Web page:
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J Public Health Manag Pract. 2017 Jan/Feb;23(1):e20-e27.

Barriers to and Correlates of Retention in Behavioral Health Treatment Among Latinos in 2 Different Host Countries: The United States and Spain.

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Vall d'Hebrón University Hospital, Department of Psychiatry and Forensic Medicine Universitat Autonoma de Barcelona, Barcelona, Spain (Drs Falgas and Qureshi); Disparities Research Unit, Department of Medicine, Massachusetts General Hospital and Harvard Medical School, Boston, Massachusetts (Dr Falgas, Dr Ramos, Ms Herrera, Ms McPeck, Ms Wang, and Dr Alegría); University of Puerto Rico, San Juan, Puerto Rico (Dr Chavez); University Hospital Fundación Jiménez Diaz, Madrid, Spain (Ms Bonal); Health Equity Research Lab, Cambridge Health Alliance and Harvard Medical School, Cambridge, Massachusetts (Dr Cook).



Latino immigrants constitute a large portion of the Spanish and US immigrant populations, yet a dearth of research exists regarding barriers to retention in behavioral health care.


To identify and compare perceived barriers related to behavioral health care among first- and second-generation Latinos in Boston, Madrid, and Barcelona, and evaluate whether the frequency of behavioral health care use in the last year was related to these barriers.


Data were obtained from the International Latino Research Partnership project. First- or second-generation self-identified Latino immigrants aged 18 years and more who resided more than 1 year in the host country were recruited from community agencies and primary care, mental health, substance abuse, and HIV clinics.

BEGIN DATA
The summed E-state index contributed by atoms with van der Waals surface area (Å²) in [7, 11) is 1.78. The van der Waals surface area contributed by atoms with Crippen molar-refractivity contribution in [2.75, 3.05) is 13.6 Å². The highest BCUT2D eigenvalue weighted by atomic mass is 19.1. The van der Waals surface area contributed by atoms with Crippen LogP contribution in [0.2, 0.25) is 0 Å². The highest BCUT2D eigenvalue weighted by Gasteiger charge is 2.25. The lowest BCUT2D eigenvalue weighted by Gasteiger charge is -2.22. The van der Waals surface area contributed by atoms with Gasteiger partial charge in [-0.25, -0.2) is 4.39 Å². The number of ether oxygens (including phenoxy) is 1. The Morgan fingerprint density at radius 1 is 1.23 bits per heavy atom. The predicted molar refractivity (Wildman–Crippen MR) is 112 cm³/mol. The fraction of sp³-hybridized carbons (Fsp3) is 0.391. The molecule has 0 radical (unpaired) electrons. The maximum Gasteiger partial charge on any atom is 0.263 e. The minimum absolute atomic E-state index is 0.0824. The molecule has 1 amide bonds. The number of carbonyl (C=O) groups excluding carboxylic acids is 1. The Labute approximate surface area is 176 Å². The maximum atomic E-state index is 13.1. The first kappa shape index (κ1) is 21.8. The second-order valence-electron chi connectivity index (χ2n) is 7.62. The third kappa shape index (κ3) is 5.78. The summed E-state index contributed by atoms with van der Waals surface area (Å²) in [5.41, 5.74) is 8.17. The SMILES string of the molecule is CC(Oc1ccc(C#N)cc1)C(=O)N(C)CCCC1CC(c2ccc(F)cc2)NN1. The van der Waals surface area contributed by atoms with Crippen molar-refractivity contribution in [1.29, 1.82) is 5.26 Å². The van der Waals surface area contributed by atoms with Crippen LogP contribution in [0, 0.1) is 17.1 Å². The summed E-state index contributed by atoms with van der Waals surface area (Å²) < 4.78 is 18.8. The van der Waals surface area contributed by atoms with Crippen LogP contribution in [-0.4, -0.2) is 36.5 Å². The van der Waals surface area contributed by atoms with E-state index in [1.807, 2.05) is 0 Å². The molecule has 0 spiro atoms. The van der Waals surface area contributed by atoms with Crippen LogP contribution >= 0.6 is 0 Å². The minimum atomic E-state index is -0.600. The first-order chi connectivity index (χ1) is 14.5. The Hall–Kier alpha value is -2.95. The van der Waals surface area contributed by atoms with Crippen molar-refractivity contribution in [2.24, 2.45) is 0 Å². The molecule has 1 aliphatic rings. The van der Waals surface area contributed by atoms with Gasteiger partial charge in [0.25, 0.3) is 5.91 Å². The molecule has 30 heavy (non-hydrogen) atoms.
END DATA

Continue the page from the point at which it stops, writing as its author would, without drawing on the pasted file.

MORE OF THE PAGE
Eleven barriers were assessed and compared across sites. The relationship between barriers and behavioral services visits within the last year was evaluated, adjusting for sociodemographics, clinical measures, degree of health literacy, cultural, and social factors.


Wanting to handle the problem on one's own, thinking that treatment would not work, and being unsure of where to go or who to see were the most frequently reported barriers for Latino immigrants. Previous treatment failure, difficulties in transportation or scheduling, and linguistic barriers were more likely to be reported in Boston; trying to deal with mental health problems on one's own was more commonly reported in Barcelona and Madrid. Two barriers associated with the number of visits were concerns about the cost of services and uncertainty about where to go or who to see.


After adjusting for sociodemographics, clinical measures, degree of health literacy, cultural, and social factors, barriers still differed significantly across sites. Efforts to improve behavioral health services must be tailored to immigrants' context, with attention to changing attitudes of self-reliance and outreach to improve access to and retention in care.

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